Perhaps the most challenging listening that we attempt in this life is learning to listen to ourselves. We know our inner voice well in childhood, but often lose touch with it as the opinions of others dominate our life in adolescence. It is tragic really, how we are trained to not listen to ourselves, to believe that other people know what we want to become or do with our lives more than ourselves. Listening for this inner voice is sometimes referred to as listening to our instinct or to our heart. It may be all those things, but even more importantly, it is the voice of what is genuine in us.
Steve Jobs once said, ‘your time is limited, so don’t waste it living someone else’s life. Don’t be trapped by dogma, which is living with the results of other people’s thinking. Don’t let the noise of other people’s opinions drown out you own inner voice. And most important, have the courage to follow your heart and intuition. They somehow already know what you truly want to become. Everything else is secondary.’ The chief dreamer of Apple products has clearly lived by his own advice and yet why is it so hard for so many of us to listen for and believe what is in us?
I have been talking a lot about listening lately, hence, I have been wondering how to listen more and talk less. For any of you who know me, you know this as a life quest. Then as life would have it, I was presented with another chance to learn how. My seventeen-year-old son has been learning some hard lessons in the gentlest of ways recently through the eyes of his new girlfriend. Of course, I want to talk to him about it, but today in his blinding frustration and fear, I actually just listened. I thought I knew what he would say but once I stopped thinking and expecting what would come next, I saw him and heard him in a way that is rare between us.
My problem, and one that I share with many, is that I often get stopped at the words, when in fact real listening happens in the spaces beneath the words. Peter Senge describes it eloquently when he said, “You listen not only for what someone knows, but for what he or she is. Ears operate at the speed of sound, which is far slower than the speed of light, which the eyes take in. Generative listening is the art of developing deeper silences in yourself, so you can slow your mind’s hearing to your ears’ natural speed and hear beneath the words to their meaning.”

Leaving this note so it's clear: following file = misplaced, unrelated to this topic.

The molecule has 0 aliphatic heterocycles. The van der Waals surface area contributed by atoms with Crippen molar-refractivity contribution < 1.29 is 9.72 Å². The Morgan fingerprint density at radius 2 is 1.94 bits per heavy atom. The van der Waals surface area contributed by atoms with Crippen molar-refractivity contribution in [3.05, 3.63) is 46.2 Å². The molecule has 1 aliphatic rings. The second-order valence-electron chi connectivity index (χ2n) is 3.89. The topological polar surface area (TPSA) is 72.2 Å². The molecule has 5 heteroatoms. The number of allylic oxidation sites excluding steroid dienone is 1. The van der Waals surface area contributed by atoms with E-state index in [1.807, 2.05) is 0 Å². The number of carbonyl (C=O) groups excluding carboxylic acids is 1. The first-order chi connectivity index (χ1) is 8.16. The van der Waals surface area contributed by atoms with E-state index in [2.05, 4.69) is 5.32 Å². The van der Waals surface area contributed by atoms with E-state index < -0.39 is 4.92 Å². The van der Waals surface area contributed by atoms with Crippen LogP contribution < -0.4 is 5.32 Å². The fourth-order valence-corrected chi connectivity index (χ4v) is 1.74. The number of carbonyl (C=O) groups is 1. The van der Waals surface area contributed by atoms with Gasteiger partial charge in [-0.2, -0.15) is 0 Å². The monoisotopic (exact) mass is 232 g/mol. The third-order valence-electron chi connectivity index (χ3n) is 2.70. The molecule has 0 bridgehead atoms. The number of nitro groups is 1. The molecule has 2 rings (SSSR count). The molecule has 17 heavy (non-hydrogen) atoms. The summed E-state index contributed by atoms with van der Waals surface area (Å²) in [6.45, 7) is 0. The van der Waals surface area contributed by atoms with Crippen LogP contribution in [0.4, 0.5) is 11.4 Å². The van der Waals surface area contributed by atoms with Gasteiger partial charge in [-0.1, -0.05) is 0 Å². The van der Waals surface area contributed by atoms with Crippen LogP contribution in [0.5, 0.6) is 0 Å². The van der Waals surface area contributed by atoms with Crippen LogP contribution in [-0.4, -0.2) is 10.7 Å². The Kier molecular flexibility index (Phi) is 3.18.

I am not sure if there is a more challenging aspect of relating than communicating. It is the currency of all relationships, personal and professional, and reflects us in the world more deeply than any other part of who we are. Professionally, it is not uncommon for less qualified applicants to get a job over more qualified competitors based solely on their ability to communicate. Our personal relationships thrive or fall victim to our willingness and capacity to disclose and listen to the people we love.
An ancient Greek philosopher Epictetus once commented that, ‘We have two ears and one mouth so that we can listen twice as much as we speak.’ For all of my work on loving relationships, I have never been a good listener. In my earliest childhood memories, my capacity to articulate and charm almost landed me on TV and kept the peace in my dysfunctional home. I learn about my thoughts by speaking them; not surprisingly I married a strong, silent type who makes a living listening to people.